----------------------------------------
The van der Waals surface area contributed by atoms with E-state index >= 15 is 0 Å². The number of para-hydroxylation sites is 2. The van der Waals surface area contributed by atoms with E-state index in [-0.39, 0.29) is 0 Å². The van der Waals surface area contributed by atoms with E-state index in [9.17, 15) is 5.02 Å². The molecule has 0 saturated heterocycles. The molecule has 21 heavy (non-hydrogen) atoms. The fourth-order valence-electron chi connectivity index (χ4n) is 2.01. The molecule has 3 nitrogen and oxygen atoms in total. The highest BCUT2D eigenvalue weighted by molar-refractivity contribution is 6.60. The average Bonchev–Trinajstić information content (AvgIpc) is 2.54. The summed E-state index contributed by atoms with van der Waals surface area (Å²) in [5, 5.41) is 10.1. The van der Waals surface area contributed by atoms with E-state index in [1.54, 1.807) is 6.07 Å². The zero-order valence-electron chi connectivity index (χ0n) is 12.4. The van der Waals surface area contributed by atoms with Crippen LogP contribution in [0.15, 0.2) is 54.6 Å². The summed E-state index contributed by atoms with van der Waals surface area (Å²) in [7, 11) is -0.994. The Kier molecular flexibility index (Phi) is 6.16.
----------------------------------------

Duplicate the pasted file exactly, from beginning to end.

The van der Waals surface area contributed by atoms with E-state index >= 15 is 0 Å². The number of para-hydroxylation sites is 2. The van der Waals surface area contributed by atoms with E-state index in [-0.39, 0.29) is 0 Å². The van der Waals surface area contributed by atoms with E-state index in [9.17, 15) is 5.02 Å². The molecule has 0 saturated heterocycles. The molecule has 21 heavy (non-hydrogen) atoms. The fourth-order valence-electron chi connectivity index (χ4n) is 2.01. The molecule has 3 nitrogen and oxygen atoms in total. The highest BCUT2D eigenvalue weighted by molar-refractivity contribution is 6.60. The average Bonchev–Trinajstić information content (AvgIpc) is 2.54. The summed E-state index contributed by atoms with van der Waals surface area (Å²) in [5, 5.41) is 10.1. The van der Waals surface area contributed by atoms with E-state index in [1.54, 1.807) is 6.07 Å². The zero-order valence-electron chi connectivity index (χ0n) is 12.4. The van der Waals surface area contributed by atoms with Crippen LogP contribution in [0.15, 0.2) is 54.6 Å². The summed E-state index contributed by atoms with van der Waals surface area (Å²) in [7, 11) is -0.994. The Kier molecular flexibility index (Phi) is 6.16.